Table_1_Opportunity of Next-Generation Sequencing-Based Short Tandem Repeat System for Tumor Source Identification.xlsx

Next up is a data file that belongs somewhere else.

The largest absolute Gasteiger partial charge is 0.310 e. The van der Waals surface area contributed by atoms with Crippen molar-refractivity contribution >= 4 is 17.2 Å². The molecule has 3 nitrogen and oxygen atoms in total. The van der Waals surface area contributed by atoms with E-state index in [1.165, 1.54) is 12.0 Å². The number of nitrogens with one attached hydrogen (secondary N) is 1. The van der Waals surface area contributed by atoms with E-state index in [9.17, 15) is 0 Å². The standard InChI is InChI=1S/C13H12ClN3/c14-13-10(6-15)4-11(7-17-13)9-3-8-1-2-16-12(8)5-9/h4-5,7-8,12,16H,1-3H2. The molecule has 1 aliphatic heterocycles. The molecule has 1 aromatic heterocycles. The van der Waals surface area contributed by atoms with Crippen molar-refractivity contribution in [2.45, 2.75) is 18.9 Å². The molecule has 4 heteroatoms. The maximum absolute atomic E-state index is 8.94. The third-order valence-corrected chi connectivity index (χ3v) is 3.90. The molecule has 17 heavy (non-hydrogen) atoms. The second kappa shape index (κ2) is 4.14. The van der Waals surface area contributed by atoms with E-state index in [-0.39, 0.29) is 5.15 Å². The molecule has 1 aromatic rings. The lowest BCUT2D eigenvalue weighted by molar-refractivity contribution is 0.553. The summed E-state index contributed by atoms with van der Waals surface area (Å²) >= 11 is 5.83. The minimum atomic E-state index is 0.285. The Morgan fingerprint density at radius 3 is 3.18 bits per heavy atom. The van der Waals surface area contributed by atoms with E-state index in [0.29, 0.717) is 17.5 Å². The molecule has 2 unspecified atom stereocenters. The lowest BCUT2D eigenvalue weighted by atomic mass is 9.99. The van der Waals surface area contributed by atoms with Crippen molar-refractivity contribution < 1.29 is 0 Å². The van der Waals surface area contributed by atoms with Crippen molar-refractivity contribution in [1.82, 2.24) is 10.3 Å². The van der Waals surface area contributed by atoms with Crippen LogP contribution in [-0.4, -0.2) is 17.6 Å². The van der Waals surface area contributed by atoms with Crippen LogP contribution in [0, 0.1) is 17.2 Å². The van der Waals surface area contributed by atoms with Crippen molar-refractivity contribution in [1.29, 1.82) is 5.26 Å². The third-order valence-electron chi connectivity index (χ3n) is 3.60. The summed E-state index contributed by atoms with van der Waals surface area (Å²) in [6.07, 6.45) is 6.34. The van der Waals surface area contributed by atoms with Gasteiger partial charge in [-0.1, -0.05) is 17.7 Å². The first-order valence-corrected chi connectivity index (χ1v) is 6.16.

Personal identification using the tumor DNA not only plays an important role in postoperative tissue management but also might be the only accessible source of biological material in forensic identification. Short tandem repeat (STR) is the worldwide accepted forensic marker; however, widespread loss of heterozygosity (L) in tumor tissues challenges the personal identification using the conventional capillary electrophoresis (CE)-based STR typing system (CE-STR). Because the tumors are mixtures of tumor cells and basal cells, we inferred that every germline-originated allele should be detected if the detection method was sensitive enough. Next-generation sequencing (NGS) is known as a highly sensitive application, which might be a promising tool for tumor source identification. In the study, we genotyped and compared the STR results between the platforms, and we found that the concordance was only 91.43%. Higher sensitivity did help identify more germline-originated alleles as expected, and 93.89% of them could be captured by using an NGS-based STR system (NGS-STR). The identity-by-state (IBS) scoring system was applied to generate a new tumor source identification method based on NGS-STR, and the number of loci with 2 identical alleles (A2) proved to be an ideal criterion for the larger area under the receiver operating characteristic (ROC) curve (AUC). Both the sensitivity and specificity were above 98% in the cutoff of A2 to distinguish the paired carcinoma (PC) sample group from the unrelated individual (UI) group, the simulated full sibling (FS) group, and the simulated parent–offspring (PO) group.